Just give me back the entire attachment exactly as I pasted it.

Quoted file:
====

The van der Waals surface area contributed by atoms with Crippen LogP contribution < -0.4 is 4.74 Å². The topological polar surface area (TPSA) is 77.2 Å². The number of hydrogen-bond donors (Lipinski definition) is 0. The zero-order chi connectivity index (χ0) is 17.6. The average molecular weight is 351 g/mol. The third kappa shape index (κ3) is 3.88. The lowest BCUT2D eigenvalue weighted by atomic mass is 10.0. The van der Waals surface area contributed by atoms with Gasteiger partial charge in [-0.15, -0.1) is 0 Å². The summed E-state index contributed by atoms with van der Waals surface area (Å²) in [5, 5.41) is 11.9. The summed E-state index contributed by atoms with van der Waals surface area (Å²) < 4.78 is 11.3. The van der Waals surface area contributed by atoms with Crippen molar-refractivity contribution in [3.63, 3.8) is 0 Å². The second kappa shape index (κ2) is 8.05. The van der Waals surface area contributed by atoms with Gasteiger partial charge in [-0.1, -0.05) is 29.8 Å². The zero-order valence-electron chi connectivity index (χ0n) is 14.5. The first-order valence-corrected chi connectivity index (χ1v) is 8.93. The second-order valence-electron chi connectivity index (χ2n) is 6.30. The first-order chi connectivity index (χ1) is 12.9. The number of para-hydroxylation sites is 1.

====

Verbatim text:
The van der Waals surface area contributed by atoms with Crippen LogP contribution < -0.4 is 4.74 Å². The topological polar surface area (TPSA) is 77.2 Å². The number of hydrogen-bond donors (Lipinski definition) is 0. The zero-order chi connectivity index (χ0) is 17.6. The average molecular weight is 351 g/mol. The third kappa shape index (κ3) is 3.88. The lowest BCUT2D eigenvalue weighted by atomic mass is 10.0. The van der Waals surface area contributed by atoms with Gasteiger partial charge in [-0.15, -0.1) is 0 Å². The summed E-state index contributed by atoms with van der Waals surface area (Å²) in [5, 5.41) is 11.9. The summed E-state index contributed by atoms with van der Waals surface area (Å²) < 4.78 is 11.3. The van der Waals surface area contributed by atoms with Crippen molar-refractivity contribution in [3.63, 3.8) is 0 Å². The second kappa shape index (κ2) is 8.05. The van der Waals surface area contributed by atoms with Gasteiger partial charge in [-0.1, -0.05) is 29.8 Å². The zero-order valence-electron chi connectivity index (χ0n) is 14.5. The first-order valence-corrected chi connectivity index (χ1v) is 8.93. The second-order valence-electron chi connectivity index (χ2n) is 6.30. The first-order chi connectivity index (χ1) is 12.9. The number of para-hydroxylation sites is 1.